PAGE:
Money is always available when a country has a central bank that issues it own fiat sovereign currency. The limit on spending to avoid inflation is the available unused resources that can yet be mobilized. Yes, we can still tax the rich in order to reduce income inequality. But matching spending with tax revenue is actually a formula for shortchanging the unemployed, the poor and the environment. The Bank of Canada was set up to finance our government, and that capacity can and should be used to reduce inequality.

Footnotes:

1. Improving Access to Financing and Strengthening Canada’s …
http://www.fin.gc.ca/pub/report-rapport/2011-7/ceap-paec-2f-eng.asp

To soften the impact of the crisis, the first phase of Canada’s Economic Action Plan included measures to provide up to $200 billion to support lending to Canadian households and businesses through the Extraordinary Financing Framework.

2. Call for Renaissance of the Bank of Canada
http://www.comer.org/projects/index.htm

> Through our publicly owned Bank of Canada, which was established in 1935, the federal government has the power to borrow money in huge quantities essentially interest-free, and to make such funds available not only for its own use, but also for provincial and municipal expenditures. Such borrowing helped Canada to get out of the Great Depression, and to finance its participation in World War II. Continuance of this practice until about 1975 played a key role in creating Canada’s post-war prosperity and in making possible its social programs.

> As federal governments, which control the Bank of Canada, increasingly catered to the private commercial banks, this practice greatly declined. Governments at all levels throughout Canada increasingly had to resort to borrowing from the private banks and other private moneylenders, including foreign sources.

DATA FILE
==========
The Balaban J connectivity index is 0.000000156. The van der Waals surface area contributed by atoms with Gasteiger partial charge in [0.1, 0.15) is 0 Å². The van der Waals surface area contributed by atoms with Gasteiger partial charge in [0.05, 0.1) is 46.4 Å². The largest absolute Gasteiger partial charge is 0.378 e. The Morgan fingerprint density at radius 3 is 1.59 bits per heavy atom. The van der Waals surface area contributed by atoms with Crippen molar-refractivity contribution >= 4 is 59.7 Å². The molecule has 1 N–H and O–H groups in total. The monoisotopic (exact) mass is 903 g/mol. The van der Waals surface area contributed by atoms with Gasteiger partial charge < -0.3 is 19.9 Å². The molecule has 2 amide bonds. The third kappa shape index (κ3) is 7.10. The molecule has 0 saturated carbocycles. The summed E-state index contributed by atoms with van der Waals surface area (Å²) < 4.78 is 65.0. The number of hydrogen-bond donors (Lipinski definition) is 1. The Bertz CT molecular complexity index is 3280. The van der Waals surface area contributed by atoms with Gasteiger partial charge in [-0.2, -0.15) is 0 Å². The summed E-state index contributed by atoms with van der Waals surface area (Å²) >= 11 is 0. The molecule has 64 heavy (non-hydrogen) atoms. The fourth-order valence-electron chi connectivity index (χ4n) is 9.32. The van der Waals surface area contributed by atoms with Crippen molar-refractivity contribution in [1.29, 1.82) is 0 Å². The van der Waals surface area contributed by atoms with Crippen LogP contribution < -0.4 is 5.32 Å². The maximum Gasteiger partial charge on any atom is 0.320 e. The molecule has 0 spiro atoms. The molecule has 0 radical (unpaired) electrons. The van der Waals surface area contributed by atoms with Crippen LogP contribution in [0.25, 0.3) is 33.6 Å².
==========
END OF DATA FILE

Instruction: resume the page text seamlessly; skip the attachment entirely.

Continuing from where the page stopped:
3. Overt Monetary Financing (OMF)
http://bilbo.economicoutlook.net/blog/?p=31487

OMF simply means that in some form or another, the treasury arm of government tells the central bank it wants to spend a particular amount and the latter then ensures those funds are available for use in the government’s bank account.

Various accounting arrangements might accompany that action. For example, the treasury might sell some government bonds to the central bank to match the value of the funds that are placed in the treasury’s bank account. None of these accounting arrangements should cloud the fact that central banks can create money out of thin air.

Why go through all the hoopla of creating elaborate corporate welfare structures – like issuing government bonds to private sector traders – when the central bank can just create funds out of thin air?

What are the limits? Answer: the available real resources.

4. Taxes and the Public Purpose
http://neweconomicperspectives.org/2014/05/taxes-public-purpose.html

“….taxes do not “pay for” government spending. Indeed, no taxes can be collected until government has spent. Taxes create a demand for the government’s spending and logically precede that spending.

As we’ve argued, it is neither correct nor politically sensible to
link “give to the poor” policy to “tax the rich” policy. The purpose of
the tax is to free up resources to pursue the public purpose—including anti-poverty programs.

But our tax system is already doing a HECKUV A JOB creating
unemployed resources. We can spend on the poor (and on a full range of other public policies) and thereby mobilize those unemployed resources….

Comment from Dennis Brown
Time: January 21, 2016, 3:48 pm

Figures 3,4 and 6 don’t show up onscreen. Other than that this post gives us some insight into “where the money went” or more precisely, didn’t go. Good show.

Comment from Edgardo Sepulveda
Time: January 21, 2016, 4:51 pm

Thanks for the comment Dennis. Our PEF colleagues are working on fixing the technical glitch and hope to have it resolved soon so that all the figures show on screen with all browsers (the figures show if you use Firefox, but not on Chrome…)